Coffee & Treats in New York City


One Juice Cleanse at Brooklyn Organic Coffee & Tea Truck (43% Off)

Brooklyn Organic Coffee & Tea Truck

Upper East Side

From the merchant: Customers will receive a 24-ounce organic beverage.

$14 $8

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Organic Food, Juices, and Smoothies at Juke Box Juice & Salad (45% Off)

Juke Box Juice & Salad

Juke Box Juice & Salad

Healthy organic food, fresh juices, and smoothies

$30 $16.50

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Three, Six, or Nine Bottles of Cold Pressed Juice at Jamba Juice (Up to 43% Off)

Jamba Juice

Multiple Locations

A convenient way to enjoy healthy and delicious cold pressed juices with three servings of fruit and/or veggies, new from Jamba Juice

$16.47 $9.99

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Lunch or Drinks for Two or Six-Month Tea Club Membership from Alice's Tea Cup (Up to 42% Off)

Alice's Tea Cup

Alice's Tea Cup

Tea club members receive a monthly loose-leaf tea chosen from more than 140 varieties; takeout lunch includes sandwiches and scones

$38 $22

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Lunch for Two or Six-Month Tea Club Membership from Alice's Tea Cup (Up to 29% Off)

Alice's Tea Cup

Alice's Tea Cup

Tea club members receive a monthly loose-leaf tea chosen from more than 140 varieties; takeout lunch includes sandwiches and scones

$41 $29

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$24 for a 12 Piece Romance Macaron Collection at Francois Payard Bakery ($32 Value)

Francois Payard Bakery

Multiple Locations

James Beard Award-winning Francois Payard and his team create macarons in flavors including dark chocolate, cassis violet, coffee, and more

$32 $24

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Two or Five Custom, Hot-to-Order Fried Dough Pastries at Frepes Pastry Bar (Up to 53% Off)

Frepes Pastry Bar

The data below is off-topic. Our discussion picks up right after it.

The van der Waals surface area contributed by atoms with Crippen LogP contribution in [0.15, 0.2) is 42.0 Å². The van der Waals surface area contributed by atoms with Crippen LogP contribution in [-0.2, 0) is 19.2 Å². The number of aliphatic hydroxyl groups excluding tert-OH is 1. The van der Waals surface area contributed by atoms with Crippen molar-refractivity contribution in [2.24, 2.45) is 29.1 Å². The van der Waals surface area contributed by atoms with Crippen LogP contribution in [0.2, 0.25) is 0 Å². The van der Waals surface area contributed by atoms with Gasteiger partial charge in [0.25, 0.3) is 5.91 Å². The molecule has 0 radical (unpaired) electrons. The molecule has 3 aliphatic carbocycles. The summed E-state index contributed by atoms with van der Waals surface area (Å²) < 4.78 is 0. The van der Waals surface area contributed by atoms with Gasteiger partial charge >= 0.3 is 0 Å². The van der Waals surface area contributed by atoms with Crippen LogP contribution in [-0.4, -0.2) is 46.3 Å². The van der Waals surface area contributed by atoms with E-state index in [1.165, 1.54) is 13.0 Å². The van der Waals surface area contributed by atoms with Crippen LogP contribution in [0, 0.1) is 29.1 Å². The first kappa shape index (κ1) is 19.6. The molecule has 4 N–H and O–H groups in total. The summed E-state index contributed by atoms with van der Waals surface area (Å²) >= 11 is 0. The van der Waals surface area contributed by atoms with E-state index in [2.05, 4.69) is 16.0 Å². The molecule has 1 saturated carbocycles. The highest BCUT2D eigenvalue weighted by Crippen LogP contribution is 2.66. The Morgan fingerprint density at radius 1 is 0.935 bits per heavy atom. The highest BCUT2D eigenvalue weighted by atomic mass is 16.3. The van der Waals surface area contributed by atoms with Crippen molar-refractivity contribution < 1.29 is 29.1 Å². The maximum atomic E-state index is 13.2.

Midtown East

Patrons custom-design their own whole-wheat, hot-to-order fried dough pastries; topping them with a choice of spreads, drizzles and toppings

$33.75 $16

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Select Local Merchants

  • Serendipity 3
    Frrrozen Hot Chocolate. It seems like a contradiction at first, something that defies the laws of beverage physics. Yet it's that very drink that has long defined Serendipity 3, an Upper East Side dessert destination since 1954. In a business profile for New York magazine, Hal Rubenstein summed up his thoughts on the signature treat?"It's like riding the Cyclone and giving a hickey: You have to do it at least once in your life." That frozen beverage, or "frrrozen" beverage as it's fittingly called here, complements a full lineup of desserts: apple pie, fresh fruit sundaes, and ice cream crepes just to name a few. Serendipity 3 even holds the Guinness World Record for the world's most expensive dessert. Their Golden Opulence Sundae covers rich Tahitian vanilla bean ice cream in 23-karat edible gold leaf and other rich and exotic ingredients. The dessert, which must be ordered 48 hours in advance, comes with a bill for $1,000. The shop's setting echoes its whimsical menu. Stained glass Tiffany lampshades and funky decor?like a giant skeleton key that hangs from the ceiling?offset the whitewashed walls of a Manhattan townhouse. The location has seen its fair share of famous faces over the years, including President Bill Clinton, and regulars have passed decades enjoying country meatloaf and hamburgers topped with chili. Of course, Serendipity 3's desserts remain the star, and the shop sells many items for customers to take home, including hot chocolate mix and hot fudge sauce.